Here’s what people are saying about Don’t Be Cruel and the twisted bastard who wrote it.
Victor Gischler, author of Go-Go Girls of the Apocalypse, called Don’t Be Cruel “funny and entertaining. It very well could have flown under the radar if I wasn’t sent a copy. So now you know it exists. I’d put it vaguely in the Carl Hiaasan school of crime writing. Fast and fun. Check it out.”
Steve Yohe of the Keystone Record Collectors says: “Cleverly plotted, hilarious, ironic, irreverent, unapologetically profane—all these words describe Don’t Be Cruel. The characters and tone are infused with the dark humor of Carl Hiaasen’s novels, and the plot premise and development are reminiscent of Kurt Vonnegut at his absurdist best.”
From my cousin, Michele Chueng: “I hope you’re sitting down for this. You are a good example. Also semi-curricular. Dangerously verging on a teachable moment. You betterwatch yourself. Maybe you should walk around all day today with your fly open as a prophylactic measure.”
Done and done.
In his first novel, the delightfully goofy read, “Don’t Be Cruel,” veteran journalist Mike Argento proves once again he’s a twisted bastard with a heart of gold. This crime caper novel is filled with classic Argento observations of true life absurdities that devoted readers of his columns (and there are indeed more than a few of us) will immediately recognize and appreciate. Also, and Argento will hate me for noting this, his sentimental side is on fine display in “Don’t Be Cruel.” Just as I have done countless times while reading his work, I’m simultaneously shaking my head head wondering, “What the hell is wrong with that boy?” even as I’m smiling and thinking, “Awwwwww.”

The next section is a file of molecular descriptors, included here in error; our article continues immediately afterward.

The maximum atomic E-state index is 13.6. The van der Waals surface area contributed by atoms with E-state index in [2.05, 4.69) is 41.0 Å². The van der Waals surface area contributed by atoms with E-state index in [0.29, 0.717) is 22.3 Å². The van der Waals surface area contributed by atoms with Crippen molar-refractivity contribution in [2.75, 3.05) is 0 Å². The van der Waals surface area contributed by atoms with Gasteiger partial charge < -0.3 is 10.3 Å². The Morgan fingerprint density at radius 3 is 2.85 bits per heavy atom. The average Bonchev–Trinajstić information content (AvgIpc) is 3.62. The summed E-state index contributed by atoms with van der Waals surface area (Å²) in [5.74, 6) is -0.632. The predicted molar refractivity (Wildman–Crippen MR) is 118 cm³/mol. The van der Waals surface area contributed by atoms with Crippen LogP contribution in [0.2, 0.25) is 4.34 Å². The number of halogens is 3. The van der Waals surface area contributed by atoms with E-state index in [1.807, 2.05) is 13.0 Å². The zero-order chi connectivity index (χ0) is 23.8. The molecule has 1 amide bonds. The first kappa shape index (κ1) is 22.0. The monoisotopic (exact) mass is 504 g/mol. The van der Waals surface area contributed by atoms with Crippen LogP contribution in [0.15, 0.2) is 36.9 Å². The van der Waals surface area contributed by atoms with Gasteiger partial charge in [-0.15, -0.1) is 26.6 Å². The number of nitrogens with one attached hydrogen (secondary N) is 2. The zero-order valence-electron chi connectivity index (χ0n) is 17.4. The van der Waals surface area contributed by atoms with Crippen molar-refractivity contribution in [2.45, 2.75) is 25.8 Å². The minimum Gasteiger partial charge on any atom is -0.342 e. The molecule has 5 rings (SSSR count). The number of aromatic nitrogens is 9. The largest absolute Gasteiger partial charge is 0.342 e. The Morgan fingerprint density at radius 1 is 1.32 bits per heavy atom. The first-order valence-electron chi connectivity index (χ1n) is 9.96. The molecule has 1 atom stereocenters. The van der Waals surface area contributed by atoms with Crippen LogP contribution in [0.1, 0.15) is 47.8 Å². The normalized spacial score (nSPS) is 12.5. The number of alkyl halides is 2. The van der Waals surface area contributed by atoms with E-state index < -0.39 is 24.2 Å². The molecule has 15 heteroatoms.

— Lauri Lebo, author of Devil in Dover: An Insider’s Account of Darwin v Dogma in Small Town America
As a newspaper columnist, Mike Argento has always mixed the funny with the profound, but who would’ve thunk he had it in him to write anything as consistently funny, profane and gratuitously outrageous as “Don’t Be Cruel?” If Spew, Nunn, “Traci with an I,” the First Church of Elvis, Scientist and the whole crew don’t put you in cracked ribbed territory early and often, well, you might as well tie a tag around your own big toe and go work for Rick Santorum. This is a deeply American tragicomedy, rooted in Argento’s post-modern sensibility, insouciant nihilism and hillbilly smarminess. There’s even a little sweetness stabbing around the contours of its narrative heart which beats as solidly as anything this side of St. Vonnegut. “Don’t Be Cruel” races along like those early Elvis Costello records, pulling you by the throat into some pretty dark corners thanks to its irresistible rhythms. As usual, Argento delights in kicking us in the balls while proclaiming his undying love. His evolution from the most miserable of ink-stained wretches to book writin’ rascal is nearly complete. “Don’t Be Cruel” may not win the Pulitzer this year, but it is destined to kick start a budding cult around Mike Argento.
— Tony Norman is a columnist for the Pittsburgh Post-Gazette.
It is an understatement to say that Mike Argento is a funny writer. His wit unfolds across every character, scene and scenario of “Don’t Be Cruel” and virtually every page elicits grins and frequent gut-busting laughs. I’ll never sit in a church pew again without looking at the altar and imagining the worship service at the First Church of Elvis, Scientist.
— Mike Leonard, columnist, The Herald-Times, Bloomington, Ind.
Mike wrote a book?
— Jack Mayer, postal worker/musician.